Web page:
For a good list of op codes, checkout:


For an online assembler, checkout:



For a good list of linux system calls, refer:


class ppci.arch.x86_64.X86_64Arch(options=None)

x86_64 architecture

Given a set of argument types, determine locations
the first arguments go into registers. The others on the stack.

see also http://www.x86-64.org/documentation/abi.pdf

ABI: p1 = rdi p2 = rsi p3 = rdx p4 = rcx p5 = r8 p6 = r9

floating point values are passed in xmm0, xmm1, xmm2, xmm3, etc..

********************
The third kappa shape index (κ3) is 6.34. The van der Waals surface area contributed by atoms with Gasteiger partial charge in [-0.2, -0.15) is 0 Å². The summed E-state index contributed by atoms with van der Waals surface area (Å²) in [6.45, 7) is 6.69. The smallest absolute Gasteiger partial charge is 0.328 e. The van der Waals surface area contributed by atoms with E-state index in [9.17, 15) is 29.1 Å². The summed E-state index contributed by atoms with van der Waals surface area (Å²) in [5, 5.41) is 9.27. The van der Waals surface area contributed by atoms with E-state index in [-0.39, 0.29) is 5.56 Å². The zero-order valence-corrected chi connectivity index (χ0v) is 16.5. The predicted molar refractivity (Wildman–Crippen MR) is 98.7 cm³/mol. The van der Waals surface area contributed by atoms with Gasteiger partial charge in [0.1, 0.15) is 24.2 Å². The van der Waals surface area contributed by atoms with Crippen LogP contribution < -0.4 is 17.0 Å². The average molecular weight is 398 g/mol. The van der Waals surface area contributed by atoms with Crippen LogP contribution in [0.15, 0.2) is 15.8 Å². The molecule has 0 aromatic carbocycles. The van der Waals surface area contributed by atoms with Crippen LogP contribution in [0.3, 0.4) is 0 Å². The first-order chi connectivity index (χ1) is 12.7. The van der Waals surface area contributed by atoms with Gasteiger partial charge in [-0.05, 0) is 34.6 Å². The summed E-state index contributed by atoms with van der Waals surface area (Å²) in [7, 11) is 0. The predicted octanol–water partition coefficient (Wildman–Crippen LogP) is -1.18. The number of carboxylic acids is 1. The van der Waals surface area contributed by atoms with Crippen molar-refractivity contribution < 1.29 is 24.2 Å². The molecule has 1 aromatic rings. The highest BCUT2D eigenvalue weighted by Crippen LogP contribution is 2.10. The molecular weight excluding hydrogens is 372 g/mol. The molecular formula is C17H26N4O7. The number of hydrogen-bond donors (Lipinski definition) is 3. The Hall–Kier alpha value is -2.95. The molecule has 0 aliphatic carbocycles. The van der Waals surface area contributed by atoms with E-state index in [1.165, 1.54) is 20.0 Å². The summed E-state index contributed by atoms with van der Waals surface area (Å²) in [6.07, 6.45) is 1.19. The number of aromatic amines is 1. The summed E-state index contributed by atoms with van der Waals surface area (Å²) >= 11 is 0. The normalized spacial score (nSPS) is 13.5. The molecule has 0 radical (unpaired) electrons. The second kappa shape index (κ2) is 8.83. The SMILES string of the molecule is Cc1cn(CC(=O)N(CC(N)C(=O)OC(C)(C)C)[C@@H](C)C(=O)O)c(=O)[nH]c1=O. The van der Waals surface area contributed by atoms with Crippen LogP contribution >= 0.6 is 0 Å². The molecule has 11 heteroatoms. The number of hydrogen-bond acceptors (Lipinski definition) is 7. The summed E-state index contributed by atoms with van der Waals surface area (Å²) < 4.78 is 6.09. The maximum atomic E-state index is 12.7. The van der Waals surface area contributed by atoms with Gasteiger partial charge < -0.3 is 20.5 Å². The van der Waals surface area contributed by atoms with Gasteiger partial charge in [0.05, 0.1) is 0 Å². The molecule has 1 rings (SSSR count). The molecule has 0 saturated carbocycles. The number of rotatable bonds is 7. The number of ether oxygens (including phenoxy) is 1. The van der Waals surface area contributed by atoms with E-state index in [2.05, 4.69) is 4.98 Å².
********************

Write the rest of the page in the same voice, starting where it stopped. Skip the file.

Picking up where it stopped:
return value in rax

self.rv = rax

On windows a different scheme is used: integers are passed in rcx, rdx, r8 and r9 floats are passed in xmm0, xmm1, xmm2 and xmm3

These examples show how it works:

func(int a, double b, int c, float d) // a in rcx, b in xmm1, c in r8 and d in xmm3


return value in rax or xmm0

gen_call(frame, label, args, rv)

This function moves arguments in the proper locations.


Return epilogue sequence for a frame. Adjust frame pointer and add constant pool


Copy arguments into local temporaries and mark registers live

gen_memcpy(dst, src, count)

Generate a memcpy action


Returns prologue instruction sequence

get_reloc_type(reloc_type, symbol)

Get the reloc type for ELF format.

move(dst, src)

Generate a move from src to dst